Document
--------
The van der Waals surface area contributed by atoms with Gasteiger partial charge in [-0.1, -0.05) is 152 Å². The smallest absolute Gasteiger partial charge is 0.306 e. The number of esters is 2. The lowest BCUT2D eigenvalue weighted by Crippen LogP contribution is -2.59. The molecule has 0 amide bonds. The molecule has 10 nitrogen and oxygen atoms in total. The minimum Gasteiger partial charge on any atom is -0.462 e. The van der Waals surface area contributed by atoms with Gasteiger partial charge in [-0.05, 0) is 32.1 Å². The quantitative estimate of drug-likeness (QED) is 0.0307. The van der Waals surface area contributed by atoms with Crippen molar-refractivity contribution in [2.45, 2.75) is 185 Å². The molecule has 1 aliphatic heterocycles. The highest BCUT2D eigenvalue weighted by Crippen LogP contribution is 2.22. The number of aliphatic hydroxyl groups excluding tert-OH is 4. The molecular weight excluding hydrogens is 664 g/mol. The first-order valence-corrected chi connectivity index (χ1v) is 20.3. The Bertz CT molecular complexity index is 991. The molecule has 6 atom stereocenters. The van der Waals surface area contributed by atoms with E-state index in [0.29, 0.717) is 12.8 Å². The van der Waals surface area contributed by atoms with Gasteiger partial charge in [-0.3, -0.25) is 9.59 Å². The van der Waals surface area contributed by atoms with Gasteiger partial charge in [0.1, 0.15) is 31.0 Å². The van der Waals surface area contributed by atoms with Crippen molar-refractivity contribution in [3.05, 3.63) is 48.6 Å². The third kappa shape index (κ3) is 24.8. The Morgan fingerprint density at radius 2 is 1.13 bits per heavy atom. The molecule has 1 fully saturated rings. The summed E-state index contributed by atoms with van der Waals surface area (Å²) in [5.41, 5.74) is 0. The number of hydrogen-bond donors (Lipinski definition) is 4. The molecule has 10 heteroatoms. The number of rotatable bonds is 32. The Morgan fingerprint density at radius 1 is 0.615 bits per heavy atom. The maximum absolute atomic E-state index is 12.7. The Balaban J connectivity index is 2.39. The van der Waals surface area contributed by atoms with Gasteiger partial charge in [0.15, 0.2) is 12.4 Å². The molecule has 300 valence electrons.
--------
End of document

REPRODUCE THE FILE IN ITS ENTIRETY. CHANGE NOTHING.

The van der Waals surface area contributed by atoms with Gasteiger partial charge in [-0.1, -0.05) is 152 Å². The smallest absolute Gasteiger partial charge is 0.306 e. The number of esters is 2. The lowest BCUT2D eigenvalue weighted by Crippen LogP contribution is -2.59. The molecule has 0 amide bonds. The molecule has 10 nitrogen and oxygen atoms in total. The minimum Gasteiger partial charge on any atom is -0.462 e. The van der Waals surface area contributed by atoms with Gasteiger partial charge in [-0.05, 0) is 32.1 Å². The quantitative estimate of drug-likeness (QED) is 0.0307. The van der Waals surface area contributed by atoms with Crippen molar-refractivity contribution in [2.45, 2.75) is 185 Å². The molecule has 1 aliphatic heterocycles. The highest BCUT2D eigenvalue weighted by Crippen LogP contribution is 2.22. The number of aliphatic hydroxyl groups excluding tert-OH is 4. The molecular weight excluding hydrogens is 664 g/mol. The first-order valence-corrected chi connectivity index (χ1v) is 20.3. The Bertz CT molecular complexity index is 991. The molecule has 6 atom stereocenters. The van der Waals surface area contributed by atoms with E-state index in [0.29, 0.717) is 12.8 Å². The van der Waals surface area contributed by atoms with Gasteiger partial charge in [-0.3, -0.25) is 9.59 Å². The van der Waals surface area contributed by atoms with Gasteiger partial charge in [0.1, 0.15) is 31.0 Å². The van der Waals surface area contributed by atoms with Crippen molar-refractivity contribution in [3.05, 3.63) is 48.6 Å². The third kappa shape index (κ3) is 24.8. The Morgan fingerprint density at radius 2 is 1.13 bits per heavy atom. The molecule has 1 fully saturated rings. The summed E-state index contributed by atoms with van der Waals surface area (Å²) in [5.41, 5.74) is 0. The number of hydrogen-bond donors (Lipinski definition) is 4. The molecule has 10 heteroatoms. The number of rotatable bonds is 32. The Morgan fingerprint density at radius 1 is 0.615 bits per heavy atom. The maximum absolute atomic E-state index is 12.7. The Balaban J connectivity index is 2.39. The van der Waals surface area contributed by atoms with Gasteiger partial charge in [0.15, 0.2) is 12.4 Å². The molecule has 300 valence electrons.